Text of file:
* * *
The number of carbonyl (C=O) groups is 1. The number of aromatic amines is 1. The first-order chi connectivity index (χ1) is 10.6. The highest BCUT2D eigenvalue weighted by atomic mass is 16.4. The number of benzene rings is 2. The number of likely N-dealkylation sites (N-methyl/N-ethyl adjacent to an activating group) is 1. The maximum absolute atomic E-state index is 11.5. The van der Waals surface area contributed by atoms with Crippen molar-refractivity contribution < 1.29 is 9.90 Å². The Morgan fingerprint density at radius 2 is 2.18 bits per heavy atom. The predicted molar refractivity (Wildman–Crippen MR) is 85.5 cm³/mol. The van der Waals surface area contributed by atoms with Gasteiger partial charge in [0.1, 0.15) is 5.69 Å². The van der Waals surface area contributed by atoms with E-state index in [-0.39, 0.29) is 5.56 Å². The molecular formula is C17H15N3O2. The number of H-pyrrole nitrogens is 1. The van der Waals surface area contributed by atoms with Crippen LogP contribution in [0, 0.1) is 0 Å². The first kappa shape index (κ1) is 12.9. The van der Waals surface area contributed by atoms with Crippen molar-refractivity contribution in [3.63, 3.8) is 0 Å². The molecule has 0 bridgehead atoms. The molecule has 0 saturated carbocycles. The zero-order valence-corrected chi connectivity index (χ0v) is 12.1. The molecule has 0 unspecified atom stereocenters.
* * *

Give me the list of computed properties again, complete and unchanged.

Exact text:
The number of carbonyl (C=O) groups is 1. The number of aromatic amines is 1. The first-order chi connectivity index (χ1) is 10.6. The highest BCUT2D eigenvalue weighted by atomic mass is 16.4. The number of benzene rings is 2. The number of likely N-dealkylation sites (N-methyl/N-ethyl adjacent to an activating group) is 1. The maximum absolute atomic E-state index is 11.5. The van der Waals surface area contributed by atoms with Crippen molar-refractivity contribution < 1.29 is 9.90 Å². The Morgan fingerprint density at radius 2 is 2.18 bits per heavy atom. The predicted molar refractivity (Wildman–Crippen MR) is 85.5 cm³/mol. The van der Waals surface area contributed by atoms with Gasteiger partial charge in [0.1, 0.15) is 5.69 Å². The van der Waals surface area contributed by atoms with E-state index in [-0.39, 0.29) is 5.56 Å². The molecular formula is C17H15N3O2. The number of H-pyrrole nitrogens is 1. The van der Waals surface area contributed by atoms with Crippen LogP contribution in [0, 0.1) is 0 Å². The first kappa shape index (κ1) is 12.9. The van der Waals surface area contributed by atoms with Crippen molar-refractivity contribution in [3.63, 3.8) is 0 Å². The molecule has 0 bridgehead atoms. The molecule has 0 saturated carbocycles. The zero-order valence-corrected chi connectivity index (χ0v) is 12.1. The molecule has 0 unspecified atom stereocenters.